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Evening AAS-DTA

Wenatchee Valley College offers a full complement of academic courses during evening hours, between 5:30 and 10 p.m. By taking two classes per quarter, possibly only two evenings per week, you can complete all requirements for the Associate of Arts and Sciences degree in as little as two years. 

The college offers a variety of hybrid, online and interactive televison (ITV) courses that apply to this degree. See the course finder for a complete listing of all credit classes. You should realize that neither the evening nor the distance degree  offerings can accommodate all specific majors, and that only by attending classes on campus during the day can you specialize in most specific majors through WVC.

View degree requirements

Following are degree requirements for the evening associate of arts and sciences degree. You must complete at least 90 credit hours in college transfer courses numbered 100 and above with a minimum college grade point average of 2.0.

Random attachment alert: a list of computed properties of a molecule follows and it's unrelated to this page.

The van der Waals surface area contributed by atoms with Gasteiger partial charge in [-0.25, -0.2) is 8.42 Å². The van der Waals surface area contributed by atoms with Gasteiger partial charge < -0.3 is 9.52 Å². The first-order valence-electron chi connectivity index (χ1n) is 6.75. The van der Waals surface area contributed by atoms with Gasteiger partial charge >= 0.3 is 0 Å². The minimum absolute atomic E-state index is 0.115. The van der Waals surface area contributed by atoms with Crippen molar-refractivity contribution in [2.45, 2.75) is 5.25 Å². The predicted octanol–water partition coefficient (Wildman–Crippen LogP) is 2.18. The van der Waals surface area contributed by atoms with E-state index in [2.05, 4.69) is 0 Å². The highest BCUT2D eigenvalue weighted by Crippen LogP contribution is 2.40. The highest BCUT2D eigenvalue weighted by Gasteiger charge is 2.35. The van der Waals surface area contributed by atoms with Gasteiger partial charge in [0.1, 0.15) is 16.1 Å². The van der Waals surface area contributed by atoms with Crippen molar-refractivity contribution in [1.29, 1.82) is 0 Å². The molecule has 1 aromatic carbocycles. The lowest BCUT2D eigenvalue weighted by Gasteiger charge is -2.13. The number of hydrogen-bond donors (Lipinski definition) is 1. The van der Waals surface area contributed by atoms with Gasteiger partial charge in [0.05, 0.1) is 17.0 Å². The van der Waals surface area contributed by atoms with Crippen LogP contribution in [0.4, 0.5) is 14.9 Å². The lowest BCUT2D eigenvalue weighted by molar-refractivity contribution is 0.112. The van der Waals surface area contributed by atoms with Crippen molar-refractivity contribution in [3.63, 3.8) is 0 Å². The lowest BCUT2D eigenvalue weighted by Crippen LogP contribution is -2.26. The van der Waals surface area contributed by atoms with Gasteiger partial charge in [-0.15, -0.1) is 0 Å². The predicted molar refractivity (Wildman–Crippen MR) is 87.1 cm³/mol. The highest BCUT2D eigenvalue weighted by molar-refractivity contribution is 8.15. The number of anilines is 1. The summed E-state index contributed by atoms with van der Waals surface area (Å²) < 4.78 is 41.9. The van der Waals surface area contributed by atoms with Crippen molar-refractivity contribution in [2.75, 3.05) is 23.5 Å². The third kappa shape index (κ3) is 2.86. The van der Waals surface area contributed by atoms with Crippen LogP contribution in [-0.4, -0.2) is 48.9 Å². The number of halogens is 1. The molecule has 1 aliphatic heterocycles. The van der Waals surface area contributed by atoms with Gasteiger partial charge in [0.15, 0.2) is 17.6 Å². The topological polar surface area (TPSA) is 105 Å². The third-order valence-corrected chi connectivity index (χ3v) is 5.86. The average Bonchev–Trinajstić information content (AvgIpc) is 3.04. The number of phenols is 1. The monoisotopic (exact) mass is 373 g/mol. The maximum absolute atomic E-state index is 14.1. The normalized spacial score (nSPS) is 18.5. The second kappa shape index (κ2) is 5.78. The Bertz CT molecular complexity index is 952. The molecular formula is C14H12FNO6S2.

• Writing skills: 10 credits
  • Quantitative skills: 5 credits
  • Humanities: 15 credits
  • Natural sciences: 15 credits
  • Social sciences: 15 credits
  • Electives: 30 credits minimum; no more than 15 credits of "restricted electives." 
  • Diversity requirement: Starting fall 2018, new students seeking an AAS-DTA degree from WVC will need to take a minimum of 5 credits from diversity courses as part of the 90 credits required to graduate. Courses that meet this requirement are marked on the degree requirements sheet. 

Earning an associate (transfer) degree is especially important if you plan to attend a four-year institution with a selective admissions policy. Thanks to the state Intercollegiate Relations Committee agreement, a transfer degree from Wenatchee Valley College guarantees transfer with junior standing to 16 colleges and universities in Washington state. Merely completing two years of schooling at WVC without the degree may not give you all of the necessary courses for junior standing.

Virtually all WVC courses will transfer, but not all undergraduate courses will help with your major. The sooner you select your major and the school to which you wish to transfer, the better you can choose the classes that will be most useful. Each four-year school has its own transfer requirements.